Three guys from Kansas and Missouri (Paul, Harry, Michael) made our annual August trip to Colorado to hike the mountains and summit 14ers. Paul (Kansan) started this in 2008 to commemorate his 60th birthday. It’s become something we all look forward to each year and really enjoy the camaraderie, and of course, the mountains. However, Paul missed getting to the summit of Belford last year because he hadn’t fully recovered from his second hip replacement surgery. I wrote then that he would have “another day” and this year was it.
We drove to Colorado Springs on Tuesday. The next day was a nice warm-up hike up Raspberry Mountain. Then we drove on to Georgetown for the rest of the week. The 14ers’ goal was Bierstadt, Grays and Torreys. We decided to do Bierstadt on Thursday, thinking it would be “easier” and we would be fresher. Then do a lighter hike – Herman Gulch – on Friday, and use that day to recover before attempting Grays/Torreys on Saturday.
Wednesday evening we drove up the Guanella Pass road to the Bierstadt TH, just to check it out. It’s a great road with what appeared to be recent improvements including paving, guardrails and stone retaining walls. The first TH parking lot has restrooms. No wonder Bierstadt is so popular!
We got up early on Thursday and were at the TH ready to hike by 6:20 am. Several groups were getting ready at the same time, but there was clearly a number of people already on the trail. We had enough early light to not need headlamps, plus the TH is above the tree line so there were no shadows to walk through. The clouds didn’t seem threatening.
The route is all right before you, just like the description on 14ers.com. The early part is very easy through the willows, and the boardwalks make traversing the wet areas a cinch, so no wet feet. You do lose some elevation from the TH getting through the willows.
Harry heads across the boardwalk with Bierstadt and the Sawtooth beyond
Paul following the nice wide trail through the willows
There is one stream to cross and it was easy to negotiate that day.
Paul staying balanced on the stream crossing
After clearing the lower part of the trail and emerging from the willows, the trail starts gaining elevation. The summit is visible most of the way, but it had clouds moving in and out as we went up. The entire day was mostly cloudy, which was okay with us.
Paul and Harry climbing up with a cloudy summit beyond
The Sawtooth with Bierstadt to the right
Rocky switchback trail on the side of Bierstadt but great colors!
Paul set his own pace as we grinded up the mountain to meet Harry at a flat area just before the final pitch to the summit. Shortly before that, it started to mist or rain lightly. We put on our rain jackets, caps and gloves.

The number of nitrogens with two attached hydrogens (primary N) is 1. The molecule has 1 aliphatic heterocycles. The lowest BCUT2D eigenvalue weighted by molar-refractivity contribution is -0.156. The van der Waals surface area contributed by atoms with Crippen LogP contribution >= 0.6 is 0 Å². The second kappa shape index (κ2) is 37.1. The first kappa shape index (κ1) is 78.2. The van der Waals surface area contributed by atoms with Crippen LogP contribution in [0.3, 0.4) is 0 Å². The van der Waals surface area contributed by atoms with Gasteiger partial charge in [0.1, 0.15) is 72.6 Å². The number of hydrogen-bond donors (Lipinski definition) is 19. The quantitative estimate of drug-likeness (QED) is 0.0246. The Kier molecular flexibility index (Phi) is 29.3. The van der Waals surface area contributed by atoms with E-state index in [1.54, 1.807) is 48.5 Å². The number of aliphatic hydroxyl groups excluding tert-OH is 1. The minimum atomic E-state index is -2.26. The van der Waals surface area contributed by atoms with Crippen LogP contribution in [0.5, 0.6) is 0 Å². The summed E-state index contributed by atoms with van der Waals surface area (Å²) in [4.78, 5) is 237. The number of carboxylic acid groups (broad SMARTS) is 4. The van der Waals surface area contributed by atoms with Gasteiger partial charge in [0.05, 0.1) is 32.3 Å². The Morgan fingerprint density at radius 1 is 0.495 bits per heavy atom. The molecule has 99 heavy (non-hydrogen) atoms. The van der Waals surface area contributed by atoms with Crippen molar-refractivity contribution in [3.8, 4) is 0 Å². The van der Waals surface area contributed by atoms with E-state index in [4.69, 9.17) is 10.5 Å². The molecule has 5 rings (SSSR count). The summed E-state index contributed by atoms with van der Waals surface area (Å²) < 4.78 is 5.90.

We always love the rock and plant colors
Paul approaching the base area for the last pitch to the summit
The base of the summit pitch, headed around to the left
From this point to the summit, it’s all large rocks. The trail was marked but there seemed to be more than one way to go up and down. It seemed like a pick-your-route kind of thing, but not really difficult. However, the rain made the rocks slick so we were a little more cautious.
Midway up to the summit, Harry's finding the route
Looking south on the summit approach to Frozen Lake
We reached the summit at 10:00, which is the earliest of any of our previous 14ers. We felt good and Paul was back on top!
Michael, Harry and Paul - happy to be on the summit together!
The rain slacked off a bit but the clouds were pretty dense, so we didn’t have any big expansive views.
Looking back to hikers making their way to find the summit marker
Looking north from the summit to the valley below
There was a nice group of hikers and we all helped everyone get their summit photos taken. I don’t think anyone was headed for the Sawtooth, at least while we were there.
We took about 30 minutes to eat and hydrate on top. It was hard to tell what the clouds were doing, but the rain stayed light and we heard no thunder. We liked the big rocks on the summit – the way the top of a mountain should be.
As we moved off the summit, we met a man coming up. He said he blew out the soles of his boots relatively soon after starting his hike. None of us could believe he made it to the summit with the condition of those boots!
He hiked almost all of the trail up Bierstadt with these boots!
Another hiker gave him some duct tape for repairs before going back down. Hope he made it okay!
As we descended, the clouds thinned a bit and we had some very nice open, broad views. The TH parking lot was visible from most everywhere on the trail except the low areas of the willows.
Paul on the way down, feeling good.....
Harry's also very happy on the way down
Great view of the lake just below the TH parking on the way down with Grays beyond (I think)
We arrived back at the TH at 12:30 pm, our quickest round-trip 14er summit. It was a great day, especially to have Paul back on top of a mountain!
A quick shout out for Georgetown. It’s a very nice little town with interesting historic buildings, good food and drink. We ate all four dinners at the Lucha Cantina & Red Ram Bar. They have good beers on tap, a varied Mexican-American menu so we could try something different each time, and every meal was extremely tasty. The bonus was Thursday night, when a female patron decided to do a headstand on the bar and give a few scissor kicks while doing it. Sorry, we weren’t quick enough to take a photo, and I can’t guarantee you’ll get that show, but Lucha is definitely worth a visit.